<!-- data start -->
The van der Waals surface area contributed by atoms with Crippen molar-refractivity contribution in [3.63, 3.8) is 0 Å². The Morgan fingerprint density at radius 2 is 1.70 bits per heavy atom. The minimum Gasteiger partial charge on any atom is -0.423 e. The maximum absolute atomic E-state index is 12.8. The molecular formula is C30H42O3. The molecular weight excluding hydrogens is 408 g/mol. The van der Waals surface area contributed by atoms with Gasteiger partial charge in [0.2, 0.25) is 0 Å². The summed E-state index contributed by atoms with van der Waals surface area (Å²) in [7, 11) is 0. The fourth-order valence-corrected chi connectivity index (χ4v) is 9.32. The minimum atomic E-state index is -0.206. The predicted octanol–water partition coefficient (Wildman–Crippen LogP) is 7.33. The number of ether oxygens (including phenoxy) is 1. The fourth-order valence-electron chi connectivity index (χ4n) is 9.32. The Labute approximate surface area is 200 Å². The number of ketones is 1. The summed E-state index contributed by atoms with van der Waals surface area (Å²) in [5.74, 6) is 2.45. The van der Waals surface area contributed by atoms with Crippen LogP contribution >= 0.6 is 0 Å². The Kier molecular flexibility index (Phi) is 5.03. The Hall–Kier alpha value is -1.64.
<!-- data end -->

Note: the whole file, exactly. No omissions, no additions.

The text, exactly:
The van der Waals surface area contributed by atoms with Crippen molar-refractivity contribution in [3.63, 3.8) is 0 Å². The Morgan fingerprint density at radius 2 is 1.70 bits per heavy atom. The minimum Gasteiger partial charge on any atom is -0.423 e. The maximum absolute atomic E-state index is 12.8. The molecular formula is C30H42O3. The molecular weight excluding hydrogens is 408 g/mol. The van der Waals surface area contributed by atoms with Gasteiger partial charge in [0.2, 0.25) is 0 Å². The summed E-state index contributed by atoms with van der Waals surface area (Å²) in [7, 11) is 0. The fourth-order valence-corrected chi connectivity index (χ4v) is 9.32. The minimum atomic E-state index is -0.206. The predicted octanol–water partition coefficient (Wildman–Crippen LogP) is 7.33. The number of ether oxygens (including phenoxy) is 1. The fourth-order valence-electron chi connectivity index (χ4n) is 9.32. The Labute approximate surface area is 200 Å². The number of ketones is 1. The summed E-state index contributed by atoms with van der Waals surface area (Å²) in [5.74, 6) is 2.45. The van der Waals surface area contributed by atoms with Crippen LogP contribution >= 0.6 is 0 Å². The Kier molecular flexibility index (Phi) is 5.03. The Hall–Kier alpha value is -1.64.